Global Tax Alert (News from Transfer Pricing) | 10 February 2017

UK Tax Authority issues new guidance on transfer pricing of cash pooling arrangements

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The UK Tax Authority, HM Revenue & Customs (HMRC), has issued new guidance in its International Manual which focuses on the transfer pricing issues created by cash pooling arrangements. The guidance acknowledges that cash pooling arrangements are generally not set up for tax planning purposes but notes that they give rise to a number of ”complex” transfer pricing issues. These include:

  • How cash pool participants should be rewarded for deposits to the cash pool (including where these are in substance long term)
  • How the cash pool participants should be charged for borrowings from the cash pool (including where these are in substance long term)
  • How the cash pool header should be remunerated
  • How the benefits of the pooling arrangements should be shared between the cash pool participants

The guidance notes that, due to the variety of different legal and contractual arrangements in place, each pooling arrangement should be assessed separately on the basis of a full functional and risk analysis. Adequate documentation should be provided to justify the pricing within the pool, the return to the cash pool header and the treatment of any pooling benefits.

There are extensive references to the new Organisation for Economic Co-operation and Development (OECD) Transfer Pricing Guidelines, including the need to consider the ”substance” of the arrangements as well as their legal form and (where the cash pool header obtains a risk-based return) whether the cash pool header is adequately capitalized and has the necessary expertise to control the relevant risks. The guidance recognizes that a cash pool header can be exposed to a level of risk (including credit risk and liquidity risk) which justifies a risk-based return, as opposed to being purely a service provider, but notes that whether a risk-based return is appropriate will depend on the facts of each arrangement.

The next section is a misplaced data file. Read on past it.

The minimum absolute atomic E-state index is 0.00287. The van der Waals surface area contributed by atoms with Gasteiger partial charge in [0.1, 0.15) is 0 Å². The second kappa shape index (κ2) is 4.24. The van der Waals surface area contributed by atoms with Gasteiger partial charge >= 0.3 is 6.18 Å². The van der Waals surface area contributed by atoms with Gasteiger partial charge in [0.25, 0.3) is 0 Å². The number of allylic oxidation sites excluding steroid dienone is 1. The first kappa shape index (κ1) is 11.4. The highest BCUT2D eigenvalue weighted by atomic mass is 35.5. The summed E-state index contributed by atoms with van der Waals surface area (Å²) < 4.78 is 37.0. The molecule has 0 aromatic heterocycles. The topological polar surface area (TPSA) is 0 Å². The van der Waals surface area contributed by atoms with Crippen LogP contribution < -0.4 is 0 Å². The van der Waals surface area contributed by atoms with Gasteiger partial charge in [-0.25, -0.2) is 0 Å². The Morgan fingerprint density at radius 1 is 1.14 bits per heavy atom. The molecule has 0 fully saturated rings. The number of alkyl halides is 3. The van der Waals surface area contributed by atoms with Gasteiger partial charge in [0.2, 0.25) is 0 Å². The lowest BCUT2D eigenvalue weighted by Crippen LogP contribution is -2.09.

A number of areas are flagged as areas which tax authorities may consider when reviewing whether the transfer pricing arrangements within any particular cash pool are acceptable, including:

  • The need for the cash pool depositors to receive a return reflecting their risks of lending to the other cash pool participants and/or the cash pool header (based on the credit ratings of the borrowing entities).
  • The need to consider whether deposits and borrowings are genuinely short term or, if in essence long term, whether these are incorrectly priced. The guidance states that borrowing by a cash pool participant which is structurally long term should not be part of a cash pooling arrangement but should be treated as a long term structural loan and priced accordingly. There may also be withholding tax exposures in such cases.
  • Whether the cash pool header is appropriately remunerated, including for any risks it is bearing/managing.
  • Whether the benefits of the pooling arrangements are appropriately allocated, including to avoid any ”unacceptable accumulations” in a cash pool header.

Tax authorities are increasingly focusing on transfer pricing considerations for all types of intra-group financial transactions. HMRC’s latest guidance on cash pooling arrangements is an indication of the heightened attention being paid to such transactions. This is set to intensify with the OECD known to be working on guidance on transfer pricing of all types of financial transactions.

Businesses with cash pooling arrangements in place, as well as those considering such arrangements, should therefore ensure they have carried out an appropriate transfer pricing analysis and have detailed documentation to support their positions.

For additional information with respect to this Alert, please contact the following:

Ernst & Young LLP, London
  • Jo Myers
    +44 20 7951 1127
  • Martin Rybak
    +44 20 7951 2539
Ernst and Young LLP, UK Tax Desk Leader, New York
  • James A Taylor
    +1 212 773 5256

EYG no. 00641-171Gbl